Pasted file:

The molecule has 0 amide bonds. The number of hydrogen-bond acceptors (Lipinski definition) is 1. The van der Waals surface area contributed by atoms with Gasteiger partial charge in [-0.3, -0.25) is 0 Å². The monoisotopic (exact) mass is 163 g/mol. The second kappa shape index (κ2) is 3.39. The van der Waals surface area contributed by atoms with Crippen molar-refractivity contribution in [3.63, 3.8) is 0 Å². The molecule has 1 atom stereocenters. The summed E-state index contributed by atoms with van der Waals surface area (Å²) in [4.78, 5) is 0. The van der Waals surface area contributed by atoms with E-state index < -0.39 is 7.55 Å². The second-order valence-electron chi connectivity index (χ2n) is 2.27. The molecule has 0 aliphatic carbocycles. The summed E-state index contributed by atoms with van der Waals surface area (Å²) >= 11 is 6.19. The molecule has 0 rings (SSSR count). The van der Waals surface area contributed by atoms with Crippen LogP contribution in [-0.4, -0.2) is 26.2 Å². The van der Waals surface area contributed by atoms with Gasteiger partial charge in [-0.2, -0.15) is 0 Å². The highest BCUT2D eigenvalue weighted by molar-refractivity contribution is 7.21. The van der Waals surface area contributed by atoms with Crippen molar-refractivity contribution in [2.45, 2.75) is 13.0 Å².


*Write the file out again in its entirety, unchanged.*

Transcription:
The molecule has 0 amide bonds. The number of hydrogen-bond acceptors (Lipinski definition) is 1. The van der Waals surface area contributed by atoms with Gasteiger partial charge in [-0.3, -0.25) is 0 Å². The monoisotopic (exact) mass is 163 g/mol. The second kappa shape index (κ2) is 3.39. The van der Waals surface area contributed by atoms with Crippen molar-refractivity contribution in [3.63, 3.8) is 0 Å². The molecule has 1 atom stereocenters. The summed E-state index contributed by atoms with van der Waals surface area (Å²) in [4.78, 5) is 0. The van der Waals surface area contributed by atoms with E-state index < -0.39 is 7.55 Å². The second-order valence-electron chi connectivity index (χ2n) is 2.27. The molecule has 0 aliphatic carbocycles. The summed E-state index contributed by atoms with van der Waals surface area (Å²) >= 11 is 6.19. The molecule has 0 rings (SSSR count). The van der Waals surface area contributed by atoms with Crippen LogP contribution in [-0.4, -0.2) is 26.2 Å². The van der Waals surface area contributed by atoms with Gasteiger partial charge in [-0.2, -0.15) is 0 Å². The highest BCUT2D eigenvalue weighted by molar-refractivity contribution is 7.21. The van der Waals surface area contributed by atoms with Crippen molar-refractivity contribution in [2.45, 2.75) is 13.0 Å².